Did you know that Shirley Jones was named after child star Shirley Temple? THE FAMILY NOBODY WANTED was our eighth film together; I had directed Shirley in seven episodes of THE PARTRIDGE FAMILY. I think Shirley has had a remarkable career. At twenty-one she starred in the big-screen production of OKLAHOMA! She followed that by starring in two more screen musical classics, CAROUSEL and THE MUSIC MAN. She won an Academy Award for her dramatic performance as a prostitute in ELMER GANTRY. And with those illustrious credits she still is most remembered today for being Shirley, mother of THE PARTRIDGE FAMILY. On that show teenage idol David Cassidy got most of the attention and Danny Bonaduce got most of the funny lines, but I thought and think that it was Shirley with her warmth, her talent (she is a great actress and a marvelous singer) both before and behind the camera, who was the glue that held it all together.

In the posting of BULLY FOR YOU on THE COURTSHIP OF EDDIE’S FATHER I related an incident that taught me a valuable lesson. Jody Foster was guest starring as Joey, a six-year old tomboy. In a scene where she was to punch Eddie (Brandon Cruz) and then Eddie was to punch her, I instructed the two youngsters on how to pull their punches. No one was to get hit. When we did the take, Jody did her business without hitting Brandon, but when Brandon returned the punch, he actually hit Jody. Jody stopped, turned to the camera and with great comedy timing and delivery said, “He hit me.” Well I burst out laughing loudly as did the rest of the crew. Later in the editing room I realized had the take not been spoiled by the off camera laughter and my abrupt calling, “Cut,” I could have used the unexpected change in action by rewriting the following activity. In the present film we were doing a scene where something unexpected happened to little Tina. That time I had the presence of mind to protect the shot and restage the balance of the scene to use the accident that had occurred.

Ann Doran, the head of the orphanage, was another in that Hollywood army of performers who seemed to be in every other movie produced. During a career that spanned FIFTY-FOUR years (not counting a childhood appearance in a silent film) she acted in over five hundred films and a thousand television shows. She lived in Hollywood on the first street west of Ogden; her backyard abutted the backyard of Claudia Bryar, Mrs. Franklin in this production.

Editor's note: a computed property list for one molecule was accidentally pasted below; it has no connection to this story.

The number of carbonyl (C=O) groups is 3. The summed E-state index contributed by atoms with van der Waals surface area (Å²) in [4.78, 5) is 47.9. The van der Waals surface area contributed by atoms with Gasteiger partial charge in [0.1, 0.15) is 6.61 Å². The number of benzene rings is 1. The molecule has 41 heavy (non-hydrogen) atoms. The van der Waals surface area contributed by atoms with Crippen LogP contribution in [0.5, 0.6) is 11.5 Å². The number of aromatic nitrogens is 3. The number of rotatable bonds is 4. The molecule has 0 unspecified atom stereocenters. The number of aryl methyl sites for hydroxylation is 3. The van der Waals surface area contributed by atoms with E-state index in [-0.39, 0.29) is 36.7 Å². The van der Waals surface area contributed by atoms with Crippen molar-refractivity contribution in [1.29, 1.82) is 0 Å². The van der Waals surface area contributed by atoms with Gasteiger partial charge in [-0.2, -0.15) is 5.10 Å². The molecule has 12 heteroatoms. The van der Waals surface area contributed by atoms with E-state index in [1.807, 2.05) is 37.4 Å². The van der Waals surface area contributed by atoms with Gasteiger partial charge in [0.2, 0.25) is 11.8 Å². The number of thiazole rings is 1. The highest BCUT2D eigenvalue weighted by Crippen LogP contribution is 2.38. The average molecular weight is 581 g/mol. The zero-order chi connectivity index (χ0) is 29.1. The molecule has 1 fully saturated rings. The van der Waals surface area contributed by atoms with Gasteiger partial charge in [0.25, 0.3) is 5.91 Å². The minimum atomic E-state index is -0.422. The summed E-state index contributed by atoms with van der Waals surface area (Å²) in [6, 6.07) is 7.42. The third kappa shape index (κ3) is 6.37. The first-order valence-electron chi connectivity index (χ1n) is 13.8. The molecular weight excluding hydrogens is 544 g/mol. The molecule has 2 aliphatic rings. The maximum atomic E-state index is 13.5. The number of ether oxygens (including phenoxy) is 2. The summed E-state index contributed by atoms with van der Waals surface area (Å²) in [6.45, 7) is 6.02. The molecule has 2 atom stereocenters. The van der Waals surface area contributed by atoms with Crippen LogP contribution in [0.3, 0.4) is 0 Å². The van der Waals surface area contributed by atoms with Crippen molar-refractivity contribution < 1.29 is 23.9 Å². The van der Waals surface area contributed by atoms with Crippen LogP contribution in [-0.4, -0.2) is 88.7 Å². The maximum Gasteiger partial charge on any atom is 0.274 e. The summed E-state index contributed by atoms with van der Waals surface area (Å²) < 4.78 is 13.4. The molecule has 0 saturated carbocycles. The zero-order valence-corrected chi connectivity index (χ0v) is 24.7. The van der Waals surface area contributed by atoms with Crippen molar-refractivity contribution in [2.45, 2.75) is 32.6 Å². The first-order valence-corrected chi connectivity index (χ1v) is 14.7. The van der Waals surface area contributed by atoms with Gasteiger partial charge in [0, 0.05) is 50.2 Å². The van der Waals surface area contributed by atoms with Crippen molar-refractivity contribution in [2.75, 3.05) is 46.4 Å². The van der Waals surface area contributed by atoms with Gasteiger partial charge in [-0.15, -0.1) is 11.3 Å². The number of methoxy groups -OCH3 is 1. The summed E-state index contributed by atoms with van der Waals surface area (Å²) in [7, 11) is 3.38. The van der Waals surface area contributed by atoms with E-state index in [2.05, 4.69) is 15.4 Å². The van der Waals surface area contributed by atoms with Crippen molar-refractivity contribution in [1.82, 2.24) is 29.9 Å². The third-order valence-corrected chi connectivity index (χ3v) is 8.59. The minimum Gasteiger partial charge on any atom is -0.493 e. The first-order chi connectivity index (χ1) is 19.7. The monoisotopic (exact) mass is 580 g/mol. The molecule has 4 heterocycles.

When a director prepared his director’s cut, if the film was long, he was not permitted to cut it down to size. This film was long when I turned my director’s cut over to the producer. Here is the script for the scene that followed the orphanage sequence.

I was stunned when I viewed the final cut. It was the final answer print and it was too late to make any additional changes. The return of Helen with THREE adoptees, what I considered an obligatory scene, had been eliminated. I felt there was a better way to solve the over length problem. The eliminated scene ran about two minutes. I know that two minutes could have been accomplished with trims throughout the show. It still comes as a shock to me when in the following scene Rick walks in with Donny. And poor Lynette gets lost; later when she does appear, the viewer can’t be blamed for not knowing who she is.

How to make a baby cry was another valuable lesson I learned and used. On A DREAM FOR CHRISTMAS a welfare worked came to my rescue when I had a happy baby but needed a crying baby. She told me that if a person made quiet crying sounds near the baby, the baby would empathetically respond by crying. What I learned when trying it was that the baby did not respond to my male voice doing the crying. So Shirley Jones became the surrogate crier. For the scene where she and Mrs. Bittner came into the laundry room, before the camera rolled Shirley would bend over the infant, make the required crying sounds, and when the baby had started to bawl, she would rush offstage, prepare herself for the scene while I would call for the camera to roll and when I said, “Action,” she and Mrs. Bittner rushed in and played the scene.

Our day of filming at the church location, we filmed a powerful scene between Shirley and James in one of the offices. This scene, late in the story, was filmed on the third day of a twelve-day schedule.

To be continued

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3 Responses to Part I

  1. Diane S Doss says:

    I’m the youngest Doss girl. We have been looking for a complete copy of this movie for a long time. Please tell me how I can get a copy for my mother. Helen turned 97 this year. It would please her.

    Diane

  2. David Borquez says:

    Ralph, Please, Please, Please let me know how I can get a copy of this movie! My name is David Borquez, and my fiancee is Dawn Biglay (she played Tina)! Let me give you the quick synopsis of our relationship. I met Dawn in the 4th grade and we were boyfriend and girlfriend as much as we could be then. (She was still acting and had done a couple Little House on the Priarie episodes and a couple pilots. Anyway, she moved away and I found her through her cousin my sophomore year of high school and we were together again until we graduated. I went into the Navy and she went on to college. During that time I tried several times to get back together with her but she wouldn’t have it. Long story short, I got married and lived in Florida for 18 years, and she got married and lived in Arizona. We both went thru divorces and got in touch with one another February 2011, and saw each other in person for the first time in May 2011. I proposed the first night we were together. We are the definition of ‘Soul Mates’ and I would love to give this to her as a wedding present. We are getting married this New Year’s Eve. Please let me know. Thank you, David Borquez